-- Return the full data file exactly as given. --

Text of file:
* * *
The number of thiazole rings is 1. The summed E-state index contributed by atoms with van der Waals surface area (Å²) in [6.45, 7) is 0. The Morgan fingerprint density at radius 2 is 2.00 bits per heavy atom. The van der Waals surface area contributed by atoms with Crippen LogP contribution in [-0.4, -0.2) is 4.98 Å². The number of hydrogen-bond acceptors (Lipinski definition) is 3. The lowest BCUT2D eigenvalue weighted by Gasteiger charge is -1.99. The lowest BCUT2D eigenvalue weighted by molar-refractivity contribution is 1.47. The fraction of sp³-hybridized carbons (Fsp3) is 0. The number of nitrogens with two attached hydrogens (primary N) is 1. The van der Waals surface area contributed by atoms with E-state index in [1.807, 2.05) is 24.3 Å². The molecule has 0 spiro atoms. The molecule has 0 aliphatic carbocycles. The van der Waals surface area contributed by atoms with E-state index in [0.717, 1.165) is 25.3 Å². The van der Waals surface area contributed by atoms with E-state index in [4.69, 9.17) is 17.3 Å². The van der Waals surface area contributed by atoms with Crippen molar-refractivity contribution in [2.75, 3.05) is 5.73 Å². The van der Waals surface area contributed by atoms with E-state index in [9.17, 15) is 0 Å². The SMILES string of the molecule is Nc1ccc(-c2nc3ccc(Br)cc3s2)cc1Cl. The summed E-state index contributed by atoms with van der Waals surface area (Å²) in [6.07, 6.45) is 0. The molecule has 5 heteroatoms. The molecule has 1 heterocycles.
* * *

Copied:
The number of thiazole rings is 1. The summed E-state index contributed by atoms with van der Waals surface area (Å²) in [6.45, 7) is 0. The Morgan fingerprint density at radius 2 is 2.00 bits per heavy atom. The van der Waals surface area contributed by atoms with Crippen LogP contribution in [-0.4, -0.2) is 4.98 Å². The number of hydrogen-bond acceptors (Lipinski definition) is 3. The lowest BCUT2D eigenvalue weighted by Gasteiger charge is -1.99. The lowest BCUT2D eigenvalue weighted by molar-refractivity contribution is 1.47. The fraction of sp³-hybridized carbons (Fsp3) is 0. The number of nitrogens with two attached hydrogens (primary N) is 1. The van der Waals surface area contributed by atoms with E-state index in [1.807, 2.05) is 24.3 Å². The molecule has 0 spiro atoms. The molecule has 0 aliphatic carbocycles. The van der Waals surface area contributed by atoms with E-state index in [0.717, 1.165) is 25.3 Å². The van der Waals surface area contributed by atoms with E-state index in [4.69, 9.17) is 17.3 Å². The van der Waals surface area contributed by atoms with Crippen molar-refractivity contribution in [2.75, 3.05) is 5.73 Å². The van der Waals surface area contributed by atoms with E-state index in [9.17, 15) is 0 Å². The SMILES string of the molecule is Nc1ccc(-c2nc3ccc(Br)cc3s2)cc1Cl. The summed E-state index contributed by atoms with van der Waals surface area (Å²) in [6.07, 6.45) is 0. The molecule has 5 heteroatoms. The molecule has 1 heterocycles.